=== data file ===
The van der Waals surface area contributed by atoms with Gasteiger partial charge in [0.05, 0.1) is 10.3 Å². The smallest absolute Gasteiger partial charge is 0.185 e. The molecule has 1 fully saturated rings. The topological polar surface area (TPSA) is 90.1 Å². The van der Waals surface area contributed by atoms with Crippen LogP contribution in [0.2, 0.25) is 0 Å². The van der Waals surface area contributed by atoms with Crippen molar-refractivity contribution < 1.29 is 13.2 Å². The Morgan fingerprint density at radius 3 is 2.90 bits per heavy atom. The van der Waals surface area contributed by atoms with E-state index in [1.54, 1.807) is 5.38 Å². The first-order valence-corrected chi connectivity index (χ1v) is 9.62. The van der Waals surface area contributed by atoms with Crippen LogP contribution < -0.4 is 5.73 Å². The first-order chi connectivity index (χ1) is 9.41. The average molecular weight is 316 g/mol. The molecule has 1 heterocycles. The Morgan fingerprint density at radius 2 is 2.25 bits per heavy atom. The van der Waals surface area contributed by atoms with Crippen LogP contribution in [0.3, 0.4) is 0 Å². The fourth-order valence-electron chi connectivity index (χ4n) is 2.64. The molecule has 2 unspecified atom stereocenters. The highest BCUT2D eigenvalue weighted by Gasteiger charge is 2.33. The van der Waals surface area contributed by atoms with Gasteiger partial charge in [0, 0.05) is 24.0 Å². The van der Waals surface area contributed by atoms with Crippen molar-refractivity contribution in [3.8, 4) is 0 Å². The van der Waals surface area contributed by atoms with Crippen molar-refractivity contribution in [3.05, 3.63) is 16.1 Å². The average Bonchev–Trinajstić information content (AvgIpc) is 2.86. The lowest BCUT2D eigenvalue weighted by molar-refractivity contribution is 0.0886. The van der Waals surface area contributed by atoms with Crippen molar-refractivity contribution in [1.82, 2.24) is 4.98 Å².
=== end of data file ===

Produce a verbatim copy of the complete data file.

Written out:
The van der Waals surface area contributed by atoms with Gasteiger partial charge in [0.05, 0.1) is 10.3 Å². The smallest absolute Gasteiger partial charge is 0.185 e. The molecule has 1 fully saturated rings. The topological polar surface area (TPSA) is 90.1 Å². The van der Waals surface area contributed by atoms with Crippen LogP contribution in [0.2, 0.25) is 0 Å². The van der Waals surface area contributed by atoms with Crippen molar-refractivity contribution < 1.29 is 13.2 Å². The Morgan fingerprint density at radius 3 is 2.90 bits per heavy atom. The van der Waals surface area contributed by atoms with E-state index in [1.54, 1.807) is 5.38 Å². The first-order valence-corrected chi connectivity index (χ1v) is 9.62. The van der Waals surface area contributed by atoms with Crippen LogP contribution < -0.4 is 5.73 Å². The first-order chi connectivity index (χ1) is 9.41. The average molecular weight is 316 g/mol. The molecule has 1 heterocycles. The Morgan fingerprint density at radius 2 is 2.25 bits per heavy atom. The van der Waals surface area contributed by atoms with Crippen LogP contribution in [0.3, 0.4) is 0 Å². The fourth-order valence-electron chi connectivity index (χ4n) is 2.64. The molecule has 2 unspecified atom stereocenters. The highest BCUT2D eigenvalue weighted by Gasteiger charge is 2.33. The van der Waals surface area contributed by atoms with Gasteiger partial charge in [0, 0.05) is 24.0 Å². The van der Waals surface area contributed by atoms with Crippen molar-refractivity contribution in [3.8, 4) is 0 Å². The van der Waals surface area contributed by atoms with Crippen molar-refractivity contribution in [3.05, 3.63) is 16.1 Å². The average Bonchev–Trinajstić information content (AvgIpc) is 2.86. The lowest BCUT2D eigenvalue weighted by molar-refractivity contribution is 0.0886. The van der Waals surface area contributed by atoms with Crippen molar-refractivity contribution in [1.82, 2.24) is 4.98 Å².